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The relationships between attachment, psychopathology and emotion processing

The relationships between attachment, psychopathology and emotion processing

Growing up, kids get attached to their caregivers, who help regulate their emotions. But they may also experience trauma, e.g. sexual abuse, depression, or anxiety. Our central question was therefore “How do attachment, trauma, and emotion regulation correlate?

With heart and soul. As a child and adolescent psychiatrist working with children who have been through a lot of trauma, I noticed parents often feel helpless in rearing them, challenged by their own mental vulnerability. I felt a need to understand more about what I observed. That was the start of my PhD research into the interrelationship between attachment, psychopathology, the structure of the adolescent brain and how adolescents function when processing emotional faces in rest. I defended my PhD thesis at Leiden University on 21st November of this year. For a video summary see: Thesis research presented in English by Marie-José van Hoofsummary.

The consequences for soma and psyche
I noticed that there was little research into attachment and psychopathology, although they concern us all and determine whether we become sick or mentally ill. Attachment makes a difference to how we relate to each other in daily life: with empathy or compassion, or only from our own perspective, inattentively or aggressively. It has consequences for our resilience, our immunology, our genetic (or epigenetic) make-up, and therefore the emergence of somatic diseases and mental disorders. Beyond psychopathology, unresolved loss or trauma plays an important role in this respect. And since most people live within families, networks, and communities, unresolved loss and trauma thus impact upon society and how it functions.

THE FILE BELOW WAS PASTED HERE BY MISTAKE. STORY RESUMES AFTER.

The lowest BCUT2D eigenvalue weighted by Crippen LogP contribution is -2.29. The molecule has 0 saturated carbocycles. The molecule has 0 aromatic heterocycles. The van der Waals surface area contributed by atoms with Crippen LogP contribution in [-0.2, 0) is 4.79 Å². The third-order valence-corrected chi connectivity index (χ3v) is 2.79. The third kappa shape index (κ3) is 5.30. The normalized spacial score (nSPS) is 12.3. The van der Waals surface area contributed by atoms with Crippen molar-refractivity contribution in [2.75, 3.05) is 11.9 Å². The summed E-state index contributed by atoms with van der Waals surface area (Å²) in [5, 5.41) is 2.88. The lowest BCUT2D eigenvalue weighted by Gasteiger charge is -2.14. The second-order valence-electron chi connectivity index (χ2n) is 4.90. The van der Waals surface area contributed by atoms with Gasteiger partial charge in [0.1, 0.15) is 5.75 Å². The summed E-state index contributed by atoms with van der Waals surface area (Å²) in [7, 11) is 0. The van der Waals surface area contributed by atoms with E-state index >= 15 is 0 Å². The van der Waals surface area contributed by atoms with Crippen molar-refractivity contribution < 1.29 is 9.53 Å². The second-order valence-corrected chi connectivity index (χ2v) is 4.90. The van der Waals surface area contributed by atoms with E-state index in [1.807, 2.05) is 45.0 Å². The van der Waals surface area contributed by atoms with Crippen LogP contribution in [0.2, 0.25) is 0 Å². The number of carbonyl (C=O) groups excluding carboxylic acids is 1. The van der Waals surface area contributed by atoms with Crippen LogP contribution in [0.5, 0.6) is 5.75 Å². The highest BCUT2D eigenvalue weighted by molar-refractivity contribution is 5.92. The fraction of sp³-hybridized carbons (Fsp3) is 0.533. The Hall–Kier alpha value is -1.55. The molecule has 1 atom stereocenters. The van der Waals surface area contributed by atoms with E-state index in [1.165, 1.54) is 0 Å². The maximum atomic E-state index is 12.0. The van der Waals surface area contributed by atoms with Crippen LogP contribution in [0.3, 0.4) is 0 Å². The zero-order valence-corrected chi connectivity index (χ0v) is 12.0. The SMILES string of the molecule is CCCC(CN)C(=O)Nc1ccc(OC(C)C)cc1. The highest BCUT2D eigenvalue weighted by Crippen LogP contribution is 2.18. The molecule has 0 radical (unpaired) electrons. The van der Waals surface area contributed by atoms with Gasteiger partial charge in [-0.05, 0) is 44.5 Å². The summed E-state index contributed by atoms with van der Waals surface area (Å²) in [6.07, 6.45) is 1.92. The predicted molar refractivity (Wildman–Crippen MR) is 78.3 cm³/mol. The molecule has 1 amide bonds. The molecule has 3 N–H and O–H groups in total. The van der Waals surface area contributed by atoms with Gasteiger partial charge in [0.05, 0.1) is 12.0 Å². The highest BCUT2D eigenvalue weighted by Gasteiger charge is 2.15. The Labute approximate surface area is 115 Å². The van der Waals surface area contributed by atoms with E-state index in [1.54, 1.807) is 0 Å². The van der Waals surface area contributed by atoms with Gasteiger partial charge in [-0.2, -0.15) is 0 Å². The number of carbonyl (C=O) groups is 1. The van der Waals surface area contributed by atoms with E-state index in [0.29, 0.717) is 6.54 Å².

Talent4Research fund
Children are dependent on their environment: upbringing, school, family, neighbourhood, stability in society. If we want children to develop into healthy adults and create more harmony in the world, we have to ensure that they grow up safe and healthy, with a focus on collaboration and the needs of others. As the twig is bent, so is the tree inclined. For this reason, there is a need for further research on attachment, trauma, and emotion regulation in children and families in the case of mental illness or physical disease. To contribute to this goal, we are setting up a new fund: ‘Talent4Research'.

Participating and experiencing
There are some things you have to experience by seeing, hearing, and feeling – it is only then that you can visualize their importance for your own health and for society as a whole. This is the case for attachment, trauma, and emotion regulation in children and families in the case of mental problems or physical disease. There is still a stigma around mental vulnerability. We should work together to destigmatize mental vulnerability, because body and mind, soma and psyche, are one.

The Muses in action
To encourage the public participation and to touch the heart, the Muses will be deployed in several forms: a beneficiary concert, an art exhibition, a children’s opera, a kapla challenge, an art route, a film, and a scientific symposium. The latter two have already taken place.

Do you want to participate?
Do you want to be part of building a healthy future for our children or society? Your scientific, creative, or financial contribution to the Talent4Research fund will make that possible. Sponsors are also welcome: to sponsor one of the planned activities, contact M.J.van_Hoof@lumc.nl or +31 (0)88-2919677.

Please follow the updates about activities and take part! Join us!

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